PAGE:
Fighting the menace of online gambling

More can be done to prevent people from falling prey to misleading advertisements

Updated - December 26, 2022 01:24 am IST

Published - December 26, 2022 12:15 am IST

Tamil Nadu Governor R.N. Ravi has chosen to remain silent on the fate of the Tamil Nadu Prohibition of Online Gambling and Regulation of Online Games Bill even four weeks after the Ordinance on the same subject lapsed. There are several pieces of legislation awaiting the Governor’s clearance, but the Bill in question is different from the rest. An ordinance to prohibit online gambling and regulate online games in Tamil Nadu was promulgated on October 1 by Mr. Ravi. On October 19, the State Assembly adopted the Bill and sent it to the Governor for consent.

All parties in the State support the ban on online gambling. The AIADMK’s interim general secretary, Edappadi K. Palaniswami, who met the Governor a month ago to give a memorandum against the State government, favoured the legislation. His party, while in power, had also passed a law against online games, but the law was quashed by the Madras High Court in August 2021 as being “excessive and disproportionate” to the object sought to be achieved. BJP State unit president K. Annamalai too was firm that online gambling should be banned. Pattali Makkal Katchi president Anbumani Ramadoss even suggested that the DMK regime issue an executive order under Article 162 of the Constitution to prohibit online gambling.

Meanwhile, deaths by suicide attributed to online gambling continue to take place in Tamil Nadu. As per an official estimate, in the last one and a half years, 32 persons died by suicide and there was one case of murder. The State government says the deaths can be attributed to online gaming and there are no deaths by suicide on account of offline gaming.

Neither the Governor nor his office has commented publicly on the Bill. Mr. Ravi met both Law Minister S. Regupathy and representatives of the E-gaming Federation and heard their views in the first week of December. According to the industry, he did not give any assurance or commit to a follow-up meeting. The representatives explained to him that the Bill sought to ban rummy and poker, both of which are ‘games of skill’, and this was unconstitutional. Mr. Ravi told Mr. Regupathy that the Bill was still under consideration and that he would give his assent once his doubts were cleared.

As the government continues to wait, reports say there is a spike in messages or advertisements on mobile phones, tempting people to take to online gambling. Some link this to the lapse of the ordinance on November 27.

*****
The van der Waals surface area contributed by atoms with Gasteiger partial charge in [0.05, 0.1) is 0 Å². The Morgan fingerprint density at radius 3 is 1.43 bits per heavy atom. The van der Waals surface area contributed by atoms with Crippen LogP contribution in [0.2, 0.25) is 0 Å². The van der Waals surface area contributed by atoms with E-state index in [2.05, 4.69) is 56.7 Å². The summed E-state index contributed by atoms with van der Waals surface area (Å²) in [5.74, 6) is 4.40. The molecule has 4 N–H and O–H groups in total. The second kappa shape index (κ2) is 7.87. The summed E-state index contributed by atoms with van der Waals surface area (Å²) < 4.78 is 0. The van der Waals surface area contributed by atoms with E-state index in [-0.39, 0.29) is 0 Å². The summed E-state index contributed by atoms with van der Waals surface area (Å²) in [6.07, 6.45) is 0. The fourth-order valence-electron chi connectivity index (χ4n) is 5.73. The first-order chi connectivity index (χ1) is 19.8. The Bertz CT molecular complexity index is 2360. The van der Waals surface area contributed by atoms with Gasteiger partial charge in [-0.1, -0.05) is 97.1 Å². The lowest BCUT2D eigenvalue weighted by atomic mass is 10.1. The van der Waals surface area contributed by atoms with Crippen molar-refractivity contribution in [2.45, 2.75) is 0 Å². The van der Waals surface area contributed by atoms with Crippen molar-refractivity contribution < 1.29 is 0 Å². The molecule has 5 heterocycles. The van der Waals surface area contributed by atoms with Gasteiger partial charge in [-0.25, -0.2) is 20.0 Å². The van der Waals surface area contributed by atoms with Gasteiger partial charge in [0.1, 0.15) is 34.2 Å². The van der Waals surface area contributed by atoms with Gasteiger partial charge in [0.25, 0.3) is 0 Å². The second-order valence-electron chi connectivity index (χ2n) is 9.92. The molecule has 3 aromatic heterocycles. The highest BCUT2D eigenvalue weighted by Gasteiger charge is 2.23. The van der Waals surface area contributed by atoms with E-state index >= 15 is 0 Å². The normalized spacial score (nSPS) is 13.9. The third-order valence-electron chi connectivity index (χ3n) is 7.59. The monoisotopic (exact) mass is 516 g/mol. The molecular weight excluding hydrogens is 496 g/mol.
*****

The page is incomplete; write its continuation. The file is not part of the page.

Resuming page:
While the Bill is pending with the Governor, there are other legal provisions that can be invoked to protect people from falling prey to misleading advertisements. M. Somasundaram, a consumer activist, contends that the matter can be taken to the Central Consumer Protection Authority (CCPA), which notified six months ago guidelines regarding the prevention of false or misleading advertisements and making endorsements.

Though the norms have been issued, keeping in mind the sensitivity and vulnerability of children to advertisements, an aggrieved person can approach the CCPA if he or she regards any advertisement on online games as misleading. After all, the guidelines aim to protect consumers’ interest by bringing in more transparency and clarity in the way advertisements are published. For violation of the guidelines, the CCPA has been empowered to impose penalties.

According to Section 21 of the Consumer Protection Act, the CCPA can impose a penalty of up to ₹10 lakh on manufacturers, advertisers and endorsers for any misleading advertisement. For further contraventions, the penalty can go up to ₹50 lakh. Also, the endorser can be prohibited from making any endorsement for up to one year. For subsequent violations, the ban can extend up to three years.

Besides, as online games can be regarded as falling within the definition of e-commerce, the activist says the law authorises the Central government to take measures to prevent unfair trade practices in e-commerce and protect the interests and rights of consumers. Also, the authorities can launch a drive to sensitise people on the availability of various legal options as the idea is to end the menace of online gambling.

Assistance for overcoming suicidal thoughts is available on the State’s health helpline 104, Tele-MANAS 14416, and Sneha’s Suicide Prevention Helpline 044-24640050

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